I'm coming at this from a dragon language point of view, as this is under Name. Doesn't matter what is accepted lore and what is on the page. This is a discussion about this dragon's name. And, I was about to add, that Nah Fah Laar is a grammatical improbability (which I just realized) as no other dragon has a preposition in its name. It therefore has to be Nah Fahl Aar, with Fahl being yet untranslated. --Skyrim-Junkie 22:09, 27 December 2017 (UTC)
The correct assertion is that no other name that has been fully translated contains a preposition, being that there are five known names that seemingly fit the three-word system and are not fully known. Being that there are unknown translations, it is incorrect to claim that no names contain or should contain a preposition when one appears to fit, but does not fit what you think Bethesda intended. However, it has already been mentioned above as a possible route to the solution, which would make it a coincidental but misleading laar shared with the other two. I apologise in advance of my next statements. This wiki uses facts in lore, and you do not and cannot produce a factual translation at this time for the name, therefore this topic cannot continue if that is all you have to contribute. The similarities with the other two dragons names led me to allow your necropost to stand, as that information was not already here and could help in the future when trying to decide which version of the name is the correct one (given that translations are obtained and that it isn't explicitly defined as some were). The unofficial dragon language translation site has an interesting discussion on the translation of Nahfahlaar which resonates but as it is not official it cannot be used. This page is for the discussion of improvements to this page, and if you wish to pursue a discussion purely on the language aspect then go to the Dragon Language talk page, but please remember that unless you can contribute some facts it will not go anywhere. Silence is GoldenBreak the Silence 23:03, 27 December 2017 (UTC)
"This discussion belongs on the forums" would have sufficed, jsyk. Consider the matter ended. --Skyrim-Junkie 05:08, 28 December 2017 (UTC)

Note regarding Dragon Language[edit]

The following was put on the page:

There is no known translation of Nafaalilargus' name in the Dragon Language, although the "faal" in his name translates as "The", suggesting his name (which is unusually long for dragons) may have included a title. Its unknown if other Dragons possessed titles as part of their names, or if Nafaalilargus' is unique in that respect. It is possible that his alliance with Tiber Septim and service to him was the reason he had a title.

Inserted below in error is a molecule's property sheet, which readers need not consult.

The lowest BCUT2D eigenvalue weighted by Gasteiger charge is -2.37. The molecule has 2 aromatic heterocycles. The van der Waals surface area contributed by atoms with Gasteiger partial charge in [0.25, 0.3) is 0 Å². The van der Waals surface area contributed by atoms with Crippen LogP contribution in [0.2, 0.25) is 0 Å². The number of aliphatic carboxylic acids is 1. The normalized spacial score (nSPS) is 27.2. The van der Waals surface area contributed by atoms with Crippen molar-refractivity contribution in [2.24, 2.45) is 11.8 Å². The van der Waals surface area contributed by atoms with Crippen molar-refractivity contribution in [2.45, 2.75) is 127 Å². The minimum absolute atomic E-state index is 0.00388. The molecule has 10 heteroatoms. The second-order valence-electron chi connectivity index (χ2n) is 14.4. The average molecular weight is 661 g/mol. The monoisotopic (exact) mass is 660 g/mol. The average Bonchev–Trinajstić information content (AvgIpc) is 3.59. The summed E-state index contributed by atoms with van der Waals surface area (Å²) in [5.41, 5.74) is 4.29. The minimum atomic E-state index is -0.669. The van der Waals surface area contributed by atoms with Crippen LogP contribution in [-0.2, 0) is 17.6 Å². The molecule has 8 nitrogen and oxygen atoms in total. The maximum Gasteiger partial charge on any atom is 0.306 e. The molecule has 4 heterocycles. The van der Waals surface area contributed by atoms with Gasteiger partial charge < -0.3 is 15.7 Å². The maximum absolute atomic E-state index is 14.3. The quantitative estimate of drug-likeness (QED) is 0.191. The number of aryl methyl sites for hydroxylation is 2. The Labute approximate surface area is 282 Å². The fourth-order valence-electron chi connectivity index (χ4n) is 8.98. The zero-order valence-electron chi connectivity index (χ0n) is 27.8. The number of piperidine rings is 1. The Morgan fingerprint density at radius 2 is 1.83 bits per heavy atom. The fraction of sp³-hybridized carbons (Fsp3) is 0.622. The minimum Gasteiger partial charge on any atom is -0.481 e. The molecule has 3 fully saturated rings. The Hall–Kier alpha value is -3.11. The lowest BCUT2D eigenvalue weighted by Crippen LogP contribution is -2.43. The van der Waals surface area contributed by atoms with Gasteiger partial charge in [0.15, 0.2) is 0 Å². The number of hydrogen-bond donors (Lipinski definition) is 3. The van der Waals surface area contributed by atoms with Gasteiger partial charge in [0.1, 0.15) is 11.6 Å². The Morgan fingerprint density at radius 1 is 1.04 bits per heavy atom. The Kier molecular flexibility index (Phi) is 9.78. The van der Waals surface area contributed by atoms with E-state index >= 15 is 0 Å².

Everything beyond the first sentence seemed too speculative to me to mention, and the first sentence might qualify as original research anyways, so moving it here for whole or partial seemed appropriate. Minor EditsThreatsEvidence 09:41, 12 March 2012 (UTC)

I trimmed the note so only the first sentence remains, which seems like a fair compromise since according to our Dragon Language article, "faal" does translate to "the". While I don't think we should speculate on what his name means, if anything, I do feel it is worth noting. --AKB Talk Cont Mail 01:23, 15 May 2012 (UTC)


Being that the Dragonborn is the only one able to kill dragons completely, is it possible he is still alive, especially with the return of the dragons? TaleGunner (talk) 21:58, 18 June 2013 (GMT)

A dragonborn is the only person that can kill a dragon completely. As stated on the page "due to the nature of dragons, Nafaalilargus isn't truly dead and could be raised again." There is nothing to suggest that he has been raised again, as Alduin is the only known creature/person with the ability to do so, and there is nothing to suggest he went anywhere other than Skyrim to raise dragons. Silence is GoldenBreak the Silence 22:59, 18 June 2013 (GMT)


Are they one creature? I dont see much evidence besides similar name and somewhat-nearby regions. Timeoin (talk) 20:40, 25 September 2017 (UTC)

They share enough similarities to be more than notable. The note on the translation could be seen as the dragon changing his name to avoid detection, which could be an attempt to explain the extra syllables in his name. The description in the book would be seen as a clear reference to Nafaalilargus, if it weren't beside "another" dragons name. Silence is GoldenBreak the Silence 21:09, 25 September 2017 (UTC)
Makes sense. (Also, I kinda figured they were as well. Just adding a discussion that can be looked at later down the track if anyone else is curious about the same thing :) Timeoin (talk) 22:29, 25 September 2017 (UTC)

Links to Nahfahlaar redirects back here[edit]

It seems a bit odd that while content speculating in Nahfahlaar being the same as Nafaalilargus is being reduced here or deleted as speculative, the links to Nahfahlaar in the text ends up redirected back here. It is like UESP recognises Nahfahlaar as being Nafaalilargus, just that we do not want the Nafaalilargus article to have too much content confirming it. —MortenOSlash (talk) 12:39, 20 June 2019 (UTC)

It's likely from when the content was prominent. We shouldn't speculate about them being the same, Nahfahlaar should probably just get an entry in the People list and the links should redirect there. Jeancey (talk) 16:06, 20 June 2019 (UTC)
Yes, redirects to people (or own page) and a note about the similarities linking back here. Silence is GoldenBreak the Silence 19:41, 20 June 2019 (UTC)
I added it to the Lore:People P page. Please check if it is done correctly. I do not know handle the redirect page, though. —MortenOSlash (talk) 22:13, 20 June 2019 (UTC)

New Talk Page Discussions For Nahfahlaar[edit]

Page creation[edit]